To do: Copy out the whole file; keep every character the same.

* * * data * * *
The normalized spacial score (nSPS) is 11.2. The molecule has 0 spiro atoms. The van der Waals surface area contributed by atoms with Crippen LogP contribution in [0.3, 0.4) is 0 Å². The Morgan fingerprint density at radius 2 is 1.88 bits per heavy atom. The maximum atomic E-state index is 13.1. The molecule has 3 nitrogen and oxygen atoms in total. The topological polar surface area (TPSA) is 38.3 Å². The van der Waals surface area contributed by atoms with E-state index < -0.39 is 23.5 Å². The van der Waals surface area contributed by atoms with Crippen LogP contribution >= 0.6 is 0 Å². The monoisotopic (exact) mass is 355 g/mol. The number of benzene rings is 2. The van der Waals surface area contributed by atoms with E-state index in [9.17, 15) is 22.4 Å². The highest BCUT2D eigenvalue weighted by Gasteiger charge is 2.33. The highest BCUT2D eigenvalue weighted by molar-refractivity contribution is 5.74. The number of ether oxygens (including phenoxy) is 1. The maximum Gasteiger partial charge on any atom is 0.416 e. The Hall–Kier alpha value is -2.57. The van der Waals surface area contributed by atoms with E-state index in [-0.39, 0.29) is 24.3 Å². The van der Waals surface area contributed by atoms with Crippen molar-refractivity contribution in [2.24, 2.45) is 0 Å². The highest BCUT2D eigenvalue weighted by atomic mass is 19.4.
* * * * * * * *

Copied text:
The normalized spacial score (nSPS) is 11.2. The molecule has 0 spiro atoms. The van der Waals surface area contributed by atoms with Crippen LogP contribution in [0.3, 0.4) is 0 Å². The Morgan fingerprint density at radius 2 is 1.88 bits per heavy atom. The maximum atomic E-state index is 13.1. The molecule has 3 nitrogen and oxygen atoms in total. The topological polar surface area (TPSA) is 38.3 Å². The van der Waals surface area contributed by atoms with E-state index < -0.39 is 23.5 Å². The van der Waals surface area contributed by atoms with Crippen LogP contribution >= 0.6 is 0 Å². The monoisotopic (exact) mass is 355 g/mol. The number of benzene rings is 2. The van der Waals surface area contributed by atoms with E-state index in [9.17, 15) is 22.4 Å². The highest BCUT2D eigenvalue weighted by Gasteiger charge is 2.33. The highest BCUT2D eigenvalue weighted by molar-refractivity contribution is 5.74. The number of ether oxygens (including phenoxy) is 1. The maximum Gasteiger partial charge on any atom is 0.416 e. The Hall–Kier alpha value is -2.57. The van der Waals surface area contributed by atoms with E-state index in [-0.39, 0.29) is 24.3 Å². The van der Waals surface area contributed by atoms with Crippen molar-refractivity contribution in [2.24, 2.45) is 0 Å². The highest BCUT2D eigenvalue weighted by atomic mass is 19.4.